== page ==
• Granularity—the transmission unit size (burst) of OBS is between the optical circuit switching and optical packet switching;

  • Separation between control and data—control information (header) and data are transmitted on a different wavelengths (or channels) with some time interval;

  • Allocation of resources—resources are allocated using mainly one-way reservation schemes. A source node does not need to wait for the acknowledge message from destination node to start transmitting the burst;

  • Variable burst length—the burst size is variable;

  • No optical buffering—burst switching does not require optical buffering at the intermediate nodes (without any delay).

In OBS networks, IP packets (datagrams) are assembled into very large size packets called data bursts. These bursts are transmitted after a burst header packet (also called by setup message or control packet), with a delay of some offset time in a given data channel. The burst offset is the interval of time, at the source node, between the processing of the first bit of the setup message and the transmission of the first bit of the data burst. Each control packet contains routing and scheduling information and is processed in core routers at the electronic level, before the arrival of the corresponding data burst (Baldine et al., 2002; Qiao & Yoo, 1999; Verma, Chaskar, & Ravikanth, 2000; White, Zukerman, & Vu, 2002). The transmission of control packets forms a control network that controls the routing of data bursts in the optical network (Xiong, Vandenhoute, & Cankaya, 2000). Details about OBS network architecture are given in the next section.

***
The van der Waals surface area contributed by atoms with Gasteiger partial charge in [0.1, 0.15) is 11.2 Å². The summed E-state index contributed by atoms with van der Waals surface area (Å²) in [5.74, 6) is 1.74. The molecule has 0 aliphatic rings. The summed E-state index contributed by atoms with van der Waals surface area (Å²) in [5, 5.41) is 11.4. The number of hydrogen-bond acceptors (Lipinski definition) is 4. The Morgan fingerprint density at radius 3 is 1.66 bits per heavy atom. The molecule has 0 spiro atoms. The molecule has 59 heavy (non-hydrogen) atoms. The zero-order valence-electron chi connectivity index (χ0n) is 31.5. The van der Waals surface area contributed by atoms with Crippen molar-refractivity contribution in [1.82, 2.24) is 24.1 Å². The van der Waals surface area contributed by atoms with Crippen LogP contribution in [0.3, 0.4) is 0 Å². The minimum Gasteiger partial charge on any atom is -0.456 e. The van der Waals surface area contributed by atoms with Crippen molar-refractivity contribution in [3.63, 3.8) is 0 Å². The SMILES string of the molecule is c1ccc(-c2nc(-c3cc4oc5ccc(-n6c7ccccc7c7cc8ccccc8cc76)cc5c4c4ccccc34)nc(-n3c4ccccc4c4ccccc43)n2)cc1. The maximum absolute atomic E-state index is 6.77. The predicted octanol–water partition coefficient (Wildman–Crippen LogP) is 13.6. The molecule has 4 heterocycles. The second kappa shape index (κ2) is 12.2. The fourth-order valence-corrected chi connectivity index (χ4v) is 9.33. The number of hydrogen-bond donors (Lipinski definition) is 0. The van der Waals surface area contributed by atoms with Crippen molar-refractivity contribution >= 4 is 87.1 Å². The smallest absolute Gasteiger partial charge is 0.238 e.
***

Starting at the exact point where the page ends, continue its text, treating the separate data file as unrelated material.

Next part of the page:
Key Terms in this Chapter

Bursts: In OBS networks, IP packets (datagrams) are assembled into very large size data packets called bursts.

Network Architecture: Defines the structure and the behavior of the real subsystem that is visible for other interconnected systems, while they are involved in the processing and transfer of information sets.

SCU: Switch control unit or signaling engine. The SCU implements the OBS signaling protocol, and creates and maintains the forwarding table and configures the optical cross connect.

One-Way Reservation Schemes: These schemes may be classified, regarding the way in which output wavelengths are reserved for bursts, as immediate and delayed reservation. JIT and JIT+ are examples of immediate wavelength reservation, while JET and Horizon are examples of delayed reservation schemes.

Burst Offset: The interval of time, at the source node, between the processing of the first bit of the setup message and the transmission of the first bit of the data burst.

Control Packet (or burst header packet or setup message): a control packet is sent in a separated channel and contains routing and scheduling information to be processed at the electronic level, before the arrival of the corresponding data burst.

Burst Assembly: Basically the process of aggregating and assembling packets into bursts at the ingress edge node of an OBS network.